Ask a Premier 100 IT Leader:Jesus V. Arriaga

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Jesus V. Arriaga

Vice president and CIO,

Keystone Automotive Industries

Computerworld Premier 100 IT Leader, 2005

Arriaga is this month's guest Premier 100 IT Leader, answering readers' questions about landing the CIO job and learning Internet security skills. If you have a question you'd like to pose to one of our Premier 100 IT Leaders, send it to askaleader@computerworld.com and watch for this column each month.

I have a bachelor of science degree from West Point and a master of science degree from Johns Hopkins. I left the military after seven years. My past jobs have been as a Big Five consultant, network security engineer and software developer. My goal is to become a CIO, but I don't have anyone to advise me on my next move. Any suggestions? -- D.T.

The day I set my sights on the CIO position, I determined to put a plan in place toward that goal. What I can offer you are my experiences and what I did to prepare myself for the day that office became available to me.

I quickly learned that to be an effective CIO, I would need a balanced skill set in both technical- and management-related areas. I had the technical area covered because I knew I was strong in both infrastructure and software engineering. However, this does not diminish the fact that a solid technical background is needed to provide strategic direction. Management skills, both in people and business, are also essential to the role of the CIO. Understanding and learning management principles, and then applying them, begins to set you apart as a candidate for the CIO seat. As IT people, we can be pigeonholed into just being the "computer guy." I recommend taking management courses and reading books on management and leadership principles. You can learn a lot that way.

As you learn, see what you can do to get involved in management-related issues at the companies you work for. I sought out the opportunities to participate in meetings and discussions related to business areas outside of the technical arena. The beauty of IT is that we touch every area of an organization. Technology is nondiscriminatory. Departments and business unit owners need IT staff involved to assist with the planning and decision-making process. Most likely, your company's department manager, director or CIO is already involved at this level. Offer your services and become a participant in these meetings and take on additional duties that would allow you to demonstrate the skills you are learning. As you get involved, if there is something you don't understand, don't be afraid to ask questions. Participating at this level helped further solidify my knowledge and understanding of management principles. I also started to get a better understanding of what it takes to run a company.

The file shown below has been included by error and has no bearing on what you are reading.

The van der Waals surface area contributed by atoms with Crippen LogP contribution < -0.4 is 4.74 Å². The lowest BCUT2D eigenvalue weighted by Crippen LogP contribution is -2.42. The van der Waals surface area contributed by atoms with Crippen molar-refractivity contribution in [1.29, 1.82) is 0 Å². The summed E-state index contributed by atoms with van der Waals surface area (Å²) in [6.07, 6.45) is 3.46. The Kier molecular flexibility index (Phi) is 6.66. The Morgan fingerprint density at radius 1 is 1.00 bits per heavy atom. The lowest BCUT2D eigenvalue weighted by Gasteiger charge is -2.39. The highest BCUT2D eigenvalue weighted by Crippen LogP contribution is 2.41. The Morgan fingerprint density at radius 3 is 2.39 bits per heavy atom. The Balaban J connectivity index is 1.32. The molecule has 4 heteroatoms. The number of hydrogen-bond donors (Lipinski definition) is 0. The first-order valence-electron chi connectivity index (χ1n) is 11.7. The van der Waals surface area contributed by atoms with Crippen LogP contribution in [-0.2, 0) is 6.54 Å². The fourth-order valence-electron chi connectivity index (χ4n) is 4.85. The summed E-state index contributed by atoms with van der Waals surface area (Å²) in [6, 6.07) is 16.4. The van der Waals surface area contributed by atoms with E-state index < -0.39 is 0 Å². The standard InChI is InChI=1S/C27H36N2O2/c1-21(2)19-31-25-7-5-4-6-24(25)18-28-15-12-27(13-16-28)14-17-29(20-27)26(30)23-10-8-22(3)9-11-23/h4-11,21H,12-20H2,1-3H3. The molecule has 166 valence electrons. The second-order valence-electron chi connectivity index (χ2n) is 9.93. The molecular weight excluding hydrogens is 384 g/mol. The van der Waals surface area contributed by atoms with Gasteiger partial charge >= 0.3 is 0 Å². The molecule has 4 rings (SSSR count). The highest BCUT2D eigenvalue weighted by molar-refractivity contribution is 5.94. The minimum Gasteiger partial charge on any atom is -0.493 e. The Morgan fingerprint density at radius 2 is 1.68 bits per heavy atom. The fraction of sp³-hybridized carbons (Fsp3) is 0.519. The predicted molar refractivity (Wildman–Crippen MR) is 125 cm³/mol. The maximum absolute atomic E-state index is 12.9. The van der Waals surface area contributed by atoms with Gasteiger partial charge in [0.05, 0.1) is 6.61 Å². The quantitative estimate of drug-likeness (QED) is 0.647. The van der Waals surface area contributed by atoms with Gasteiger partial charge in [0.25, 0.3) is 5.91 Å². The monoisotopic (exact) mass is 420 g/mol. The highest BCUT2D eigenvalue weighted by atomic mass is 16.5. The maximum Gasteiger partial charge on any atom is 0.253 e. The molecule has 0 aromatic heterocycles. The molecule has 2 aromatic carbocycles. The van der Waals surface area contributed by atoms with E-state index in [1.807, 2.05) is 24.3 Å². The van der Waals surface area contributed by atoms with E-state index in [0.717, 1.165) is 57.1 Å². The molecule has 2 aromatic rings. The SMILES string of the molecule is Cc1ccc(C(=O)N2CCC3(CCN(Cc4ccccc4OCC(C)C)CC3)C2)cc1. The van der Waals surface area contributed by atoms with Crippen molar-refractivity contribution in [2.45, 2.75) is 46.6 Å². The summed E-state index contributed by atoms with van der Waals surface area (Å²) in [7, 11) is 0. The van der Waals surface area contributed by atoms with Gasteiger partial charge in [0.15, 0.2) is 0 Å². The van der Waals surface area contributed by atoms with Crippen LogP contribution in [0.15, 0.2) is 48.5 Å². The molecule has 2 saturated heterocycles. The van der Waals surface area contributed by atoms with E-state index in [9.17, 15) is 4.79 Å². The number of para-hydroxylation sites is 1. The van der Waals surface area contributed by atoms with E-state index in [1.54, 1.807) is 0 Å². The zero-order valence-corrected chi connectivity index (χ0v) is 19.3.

Having one mentor, or more, who can help guide you through the executive management forest is also an important part of the building process. The person doesn't need to be a CIO. What is important is that the person is in an executive management role with proven experience that he can share; however, being at the CIO level is a definite plus. If you don't know anyone, I would suggest attending the various computer conferences that CIOs attend. Get out there and mingle. Don't be afraid to ask questions of the folks you meet on how they became a CIO. You might be surprised; many are open to sharing their experiences without reservation. One or more of the folks you meet may end up being open to mentoring you, even if it means just being available to correspond on a regular basis. It may take a bit of time to develop the relationship, but it's well worth the effort. That person can ultimately become a good source for career path guidance as you scale the ladder of success.

How can I steer my career into the area of Internet security (antivirus software, firewalls and so on)? What sort of qualifications will I need? I have been in IT support for five years. -- Z.S.

CIOs like myself are looking for people with a definite skill set in security management. In today's world, this has become such a focus, there are many sources you can lean on to acquire more skills. I strongly recommend establishing an education plan along this line to build your knowledge. It can be in the form of books or formal education on the subject. Obtain the correct certifications. I would recommend obtaining your certification as a Cisco engineer, because you will need that knowledge of network infrastructure. You also need to be skilled in a Windows server environment. Microsoft has various certifications that you can look into. Having Unix under your belt would also be advantageous, if not essential.

As your knowledge and skill set increase, you may want to approach the manager responsible for that area and let him know about your desire to move into a security role. Explain your proactive education plan and let him know what you have learned. Ask for the opportunity to utilize your skills in special projects as an initial first step. You need to be prepared for some of this to be entry-level work; however, it will ultimately help you to solidify what you have learned and to learn things that books and classes may never teach you. Learning on the job is valuable experience.

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